"I purchased the bike to strengthen my stamina and breathing capacity, as I am an asthmatic. With my adjustments, the bike was a dream to ride, and I suddenly remembered all the joy of riding I had as a child," said Foster. "I started to lose weight and feel stronger as the weeks went by."

And, he added, "I was upset not being able to ride while fighting COVID."

Foster started riding again when he felt well and is now averaging 12 miles on his daily ride.

Jean Keane, 58, of San Diego rides her Aventon Level e-bike everyday unless it is pouring. "Riding has helped me tremendously during the pandemic. I feel like I am making a difference to the environment. It helps me feel like I have some control in my life," she said.

When Keane first started thinking about purchasing an e-bike, the sole purpose was for commuting to work. However, she now uses it to travel everywhere locally: errands, yoga class, shopping, exercise, clearing her head and getting fresh air. She has only used her car three times since November. 

"I feel like I am making a difference to the environment."

An essential worker in the middle of the supply chain for businesses and government agencies, Dale Houghtlen, 56, of Dublin, Ohio, has been going to work as usual through the pandemic. His wife, Julie, 51, started working from home in March. "There was so much fear, anxiety, uncertainty and negativity in general in the world," Houghtlen said, adding that the strain of working from home was also affecting his wife.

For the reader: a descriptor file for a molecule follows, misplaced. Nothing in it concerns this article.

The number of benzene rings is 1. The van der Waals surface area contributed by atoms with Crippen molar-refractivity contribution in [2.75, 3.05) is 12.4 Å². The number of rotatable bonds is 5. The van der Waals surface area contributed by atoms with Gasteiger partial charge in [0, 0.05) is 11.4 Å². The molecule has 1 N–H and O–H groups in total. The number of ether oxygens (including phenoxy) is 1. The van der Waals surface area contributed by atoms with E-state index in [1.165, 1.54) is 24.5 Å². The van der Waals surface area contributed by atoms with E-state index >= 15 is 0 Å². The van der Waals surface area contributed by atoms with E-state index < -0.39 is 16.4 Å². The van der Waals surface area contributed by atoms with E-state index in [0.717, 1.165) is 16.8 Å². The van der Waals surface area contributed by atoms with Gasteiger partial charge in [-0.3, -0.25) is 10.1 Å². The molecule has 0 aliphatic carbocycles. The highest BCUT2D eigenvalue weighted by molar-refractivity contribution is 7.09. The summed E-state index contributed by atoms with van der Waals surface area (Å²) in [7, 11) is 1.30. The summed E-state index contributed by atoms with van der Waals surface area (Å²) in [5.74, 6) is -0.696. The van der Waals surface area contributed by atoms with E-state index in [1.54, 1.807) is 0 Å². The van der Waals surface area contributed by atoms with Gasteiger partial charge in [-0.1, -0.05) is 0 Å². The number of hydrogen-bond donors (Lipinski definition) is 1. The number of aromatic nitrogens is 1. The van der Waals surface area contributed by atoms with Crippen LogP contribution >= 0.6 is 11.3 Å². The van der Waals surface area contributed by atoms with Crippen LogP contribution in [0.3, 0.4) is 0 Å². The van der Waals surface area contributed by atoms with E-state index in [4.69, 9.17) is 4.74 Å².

Their remedy for the stress? New e-bikes.

Thirty years after the couple threw their bicycles in the back of a Ford Aerostar for their first adventure road trip, they were heading home from Pittsburgh with new Aventon SINCH bikes in the back of Julie's SUV.

"Our favorite ride is probably to Glacier Ridge Metropark. It's like a two-wheeled, open-air North American prairie safari. Lots of wildlife and usually deer sightings," said Houghtlen. "We packed the bikes and hauled them to Florida last October and that was a great week. Get up, have a coffee, pack the bikes and bike through Point Washington State Forest on the way to the pristine beaches and dunes of Topsail Hill Nature Preserve." 

An older man standing in front of his electric bike. E bike, Next Avenue
Cyclist Dale Houghtlen  |  Credit: Dale Houghtlen

He added that the two of them discovered e-bikes at a time in their lives when they needed some good outdoor adventures.  

What are the Pluses of an E-bike?

The two most common types of e-bikes are hybrids and mountain bikes.

Electric hybrid bikes have flat bars and chunky, puncture-resistant tires, useful for cycling to work and more leisurely rides.

Electric mountain bikes have a motor with a high torque output to help you get over obstacles. The motor can be turned off to enjoy downhill rides.

But electric road bikes are growing in numbers. With drop handlebars, they are designed to ride fast and are lightweight to help with handling and hill climbing.

Photograph of Erin Flynn Jay
Erin Flynn Jay is a journalist based in Philadelphia. Recent national writing includes First for Women, Woman's World Magazine, and Bar & Restaurant. Read More